The Adidas human resources head who called employee concerns about institutionalized racism “noise” last year has relinquished her responsibilities with the brand.
Adidas global head of human resources Karen Parkin wrote in a statement on the Adidas website that she is exiting the company after 23 years in order to “pave the way for change.”
Adidas’ supervisory board approved her resignation, effective on Tuesday. CEO Kasper Rorsted will assume responsibilities for global human resources until a replacement is instated.
“I am deeply committed to our goals of creating a more diverse, inclusive and equitable company,” Parkin said in her farewell to associates. “While we have made progress in many areas, there is much more work to be done.”
While Parkin insisted that she had always stood against racism at the company and had endeavored to create an equitable landscape for the Adidas team, she admitted that the focus on her had “become a hindrance inhibiting the company from moving forward.”
Adidas and its subsidiary, Reebok, have faced outcry in recent months from employees who feel the companies have failed to hire and advance people of color—despite regularly using the likenesses of Black athletes, musicians and personalities to reach shoppers, and drawing stylistic influences from both the Black community and urban culture.
Parkin’s troubles began last August at an all-employee meeting at Reebok’s Boston headquarters, where she insisted the company did not have an issue with racism, according to the Wall Street Journal. She described the discussion of racism as “noise” that only happens in America, according to Aaron Ture, manager of fashion footwear collaborations at Reebok.
In mid-June, following a bungled response to nationwide protests over the death of George Floyd and a painfully drawn-out issuing of promises to enact change within its own walls, Adidas employees asked the company’s supervisory board to investigate Parkin and her previous statements. Staff members requested the creation of an anonymous platform through which to submit complaints about racism, the Journal reported.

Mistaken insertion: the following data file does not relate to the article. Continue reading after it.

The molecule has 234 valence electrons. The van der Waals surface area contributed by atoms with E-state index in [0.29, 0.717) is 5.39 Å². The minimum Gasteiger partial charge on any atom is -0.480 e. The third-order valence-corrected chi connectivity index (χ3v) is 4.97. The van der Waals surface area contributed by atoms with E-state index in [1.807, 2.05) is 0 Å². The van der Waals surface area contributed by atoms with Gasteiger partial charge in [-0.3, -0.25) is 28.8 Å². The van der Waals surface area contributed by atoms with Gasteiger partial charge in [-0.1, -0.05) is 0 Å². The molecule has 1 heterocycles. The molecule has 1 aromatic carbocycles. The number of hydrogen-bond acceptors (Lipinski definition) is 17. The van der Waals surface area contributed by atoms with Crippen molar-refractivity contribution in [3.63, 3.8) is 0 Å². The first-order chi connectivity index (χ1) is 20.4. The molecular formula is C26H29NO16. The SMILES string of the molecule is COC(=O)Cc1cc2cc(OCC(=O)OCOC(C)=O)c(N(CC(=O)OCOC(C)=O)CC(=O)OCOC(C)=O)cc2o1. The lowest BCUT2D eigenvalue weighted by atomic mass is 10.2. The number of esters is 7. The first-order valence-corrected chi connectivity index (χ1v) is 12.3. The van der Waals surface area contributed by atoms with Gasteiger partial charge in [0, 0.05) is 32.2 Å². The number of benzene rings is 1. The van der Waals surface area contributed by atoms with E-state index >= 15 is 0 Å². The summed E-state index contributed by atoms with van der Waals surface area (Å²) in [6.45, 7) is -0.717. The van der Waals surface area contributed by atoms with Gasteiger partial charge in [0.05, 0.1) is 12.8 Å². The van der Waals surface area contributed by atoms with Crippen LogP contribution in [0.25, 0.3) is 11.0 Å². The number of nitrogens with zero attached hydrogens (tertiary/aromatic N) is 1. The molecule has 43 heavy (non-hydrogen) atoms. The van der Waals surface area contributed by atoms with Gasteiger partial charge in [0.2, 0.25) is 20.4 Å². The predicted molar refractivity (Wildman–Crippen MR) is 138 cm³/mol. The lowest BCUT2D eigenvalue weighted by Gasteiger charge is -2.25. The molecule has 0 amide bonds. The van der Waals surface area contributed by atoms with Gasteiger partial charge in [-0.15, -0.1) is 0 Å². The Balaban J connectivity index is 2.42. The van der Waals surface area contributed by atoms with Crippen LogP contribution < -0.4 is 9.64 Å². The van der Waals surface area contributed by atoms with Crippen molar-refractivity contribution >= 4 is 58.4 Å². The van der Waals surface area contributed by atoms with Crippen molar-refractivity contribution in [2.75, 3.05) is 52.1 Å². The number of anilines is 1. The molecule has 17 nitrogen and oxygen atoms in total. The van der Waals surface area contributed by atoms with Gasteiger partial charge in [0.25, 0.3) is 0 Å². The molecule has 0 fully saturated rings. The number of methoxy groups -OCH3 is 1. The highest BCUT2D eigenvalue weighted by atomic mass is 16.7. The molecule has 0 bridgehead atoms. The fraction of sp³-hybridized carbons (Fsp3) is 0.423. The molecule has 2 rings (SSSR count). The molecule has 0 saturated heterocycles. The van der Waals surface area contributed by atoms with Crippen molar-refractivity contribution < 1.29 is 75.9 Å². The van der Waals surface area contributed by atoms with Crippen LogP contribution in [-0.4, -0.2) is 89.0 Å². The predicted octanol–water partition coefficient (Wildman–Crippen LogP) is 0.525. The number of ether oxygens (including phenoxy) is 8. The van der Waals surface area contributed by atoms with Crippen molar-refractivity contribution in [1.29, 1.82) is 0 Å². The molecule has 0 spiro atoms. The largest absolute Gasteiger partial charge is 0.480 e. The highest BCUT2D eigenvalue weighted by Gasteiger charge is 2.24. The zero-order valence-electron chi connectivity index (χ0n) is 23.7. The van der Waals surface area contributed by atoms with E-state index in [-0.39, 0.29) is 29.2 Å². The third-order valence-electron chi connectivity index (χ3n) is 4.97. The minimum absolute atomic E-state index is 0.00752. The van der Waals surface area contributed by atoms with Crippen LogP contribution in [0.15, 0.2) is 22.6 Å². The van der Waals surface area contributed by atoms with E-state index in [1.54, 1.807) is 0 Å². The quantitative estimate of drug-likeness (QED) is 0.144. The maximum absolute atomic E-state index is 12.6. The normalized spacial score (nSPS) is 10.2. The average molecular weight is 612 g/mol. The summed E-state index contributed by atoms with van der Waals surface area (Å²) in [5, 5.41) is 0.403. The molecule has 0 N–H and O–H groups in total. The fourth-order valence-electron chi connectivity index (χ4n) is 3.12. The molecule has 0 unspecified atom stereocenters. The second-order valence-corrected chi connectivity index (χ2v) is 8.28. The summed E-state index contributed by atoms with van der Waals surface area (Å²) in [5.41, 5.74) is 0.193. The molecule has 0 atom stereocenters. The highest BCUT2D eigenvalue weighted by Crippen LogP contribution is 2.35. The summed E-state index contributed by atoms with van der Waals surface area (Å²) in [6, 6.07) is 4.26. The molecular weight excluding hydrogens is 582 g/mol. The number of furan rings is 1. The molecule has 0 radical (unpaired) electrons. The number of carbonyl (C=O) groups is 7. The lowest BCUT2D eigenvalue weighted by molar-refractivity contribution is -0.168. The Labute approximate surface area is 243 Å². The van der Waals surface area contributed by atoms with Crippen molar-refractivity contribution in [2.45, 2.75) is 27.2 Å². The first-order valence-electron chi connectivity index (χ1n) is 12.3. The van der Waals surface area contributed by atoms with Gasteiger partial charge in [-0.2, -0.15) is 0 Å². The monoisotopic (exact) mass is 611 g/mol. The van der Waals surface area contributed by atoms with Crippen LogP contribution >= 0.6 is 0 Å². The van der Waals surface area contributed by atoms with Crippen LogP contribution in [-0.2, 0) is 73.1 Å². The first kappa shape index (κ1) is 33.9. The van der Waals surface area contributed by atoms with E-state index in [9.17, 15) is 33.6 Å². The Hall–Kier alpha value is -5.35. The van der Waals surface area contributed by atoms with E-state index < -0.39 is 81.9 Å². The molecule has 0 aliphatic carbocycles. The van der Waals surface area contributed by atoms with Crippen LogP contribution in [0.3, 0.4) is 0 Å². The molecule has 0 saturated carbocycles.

In response, Adidas said it strongly rejected the statements made in the letter, and called attention to an email address and hotline that employees could use to file complaints. The company said it had hired a third-party investigator to make sure that its zero-tolerance policy for abuse and retaliation was upheld.
Earlier this month, in a message posted on an internal Adidas forum, Parkin admitted that she “should have chosen a better word” at the August meeting, and apologized for not making clear the company’s “definitive stance against discrimination.”
In the statement announcing Parkins’ departure, Rorsted praised her for playing “a key role in the success and growth of Adidas over the past few years.”
“She elevated and centralized Human Resources into a world-class function, developed and led our People Strategy and launched many successful employee programs,” he wrote, adding, “She has played a significant part in our focus over the past few weeks as to how we move forward as a company to fight racial inequality and build a more diverse Adidas.”
Parkin concluded her memo to employees by calling the present moment “the right time for a new HR leader to take over the function, to seize the opportunity before us and drive forward the pace of change to create a more diverse and inclusive Adidas that we can all be proud of.”